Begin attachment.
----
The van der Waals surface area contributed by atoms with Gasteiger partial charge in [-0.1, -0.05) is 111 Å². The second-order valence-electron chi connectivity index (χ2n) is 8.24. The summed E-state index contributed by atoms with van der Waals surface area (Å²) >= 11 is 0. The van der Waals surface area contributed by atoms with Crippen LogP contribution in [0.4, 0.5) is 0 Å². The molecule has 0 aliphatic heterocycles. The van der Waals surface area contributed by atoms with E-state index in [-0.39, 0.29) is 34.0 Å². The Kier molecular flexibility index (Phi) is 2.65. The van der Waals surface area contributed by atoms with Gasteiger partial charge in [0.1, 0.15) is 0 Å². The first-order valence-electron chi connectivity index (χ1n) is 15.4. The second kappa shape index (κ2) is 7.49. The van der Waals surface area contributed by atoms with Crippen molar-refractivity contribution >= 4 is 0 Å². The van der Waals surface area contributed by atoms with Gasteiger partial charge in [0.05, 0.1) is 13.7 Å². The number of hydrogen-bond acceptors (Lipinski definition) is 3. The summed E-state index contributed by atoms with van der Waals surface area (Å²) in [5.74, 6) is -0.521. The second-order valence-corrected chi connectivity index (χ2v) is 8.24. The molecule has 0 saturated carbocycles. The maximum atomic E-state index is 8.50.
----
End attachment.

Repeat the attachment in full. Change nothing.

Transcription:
The van der Waals surface area contributed by atoms with Gasteiger partial charge in [-0.1, -0.05) is 111 Å². The second-order valence-electron chi connectivity index (χ2n) is 8.24. The summed E-state index contributed by atoms with van der Waals surface area (Å²) >= 11 is 0. The van der Waals surface area contributed by atoms with Crippen LogP contribution in [0.4, 0.5) is 0 Å². The molecule has 0 aliphatic heterocycles. The van der Waals surface area contributed by atoms with E-state index in [-0.39, 0.29) is 34.0 Å². The Kier molecular flexibility index (Phi) is 2.65. The van der Waals surface area contributed by atoms with Gasteiger partial charge in [0.1, 0.15) is 0 Å². The first-order valence-electron chi connectivity index (χ1n) is 15.4. The second kappa shape index (κ2) is 7.49. The van der Waals surface area contributed by atoms with Crippen molar-refractivity contribution >= 4 is 0 Å². The van der Waals surface area contributed by atoms with Gasteiger partial charge in [0.05, 0.1) is 13.7 Å². The number of hydrogen-bond acceptors (Lipinski definition) is 3. The summed E-state index contributed by atoms with van der Waals surface area (Å²) in [5.74, 6) is -0.521. The second-order valence-corrected chi connectivity index (χ2v) is 8.24. The molecule has 0 saturated carbocycles. The maximum atomic E-state index is 8.50.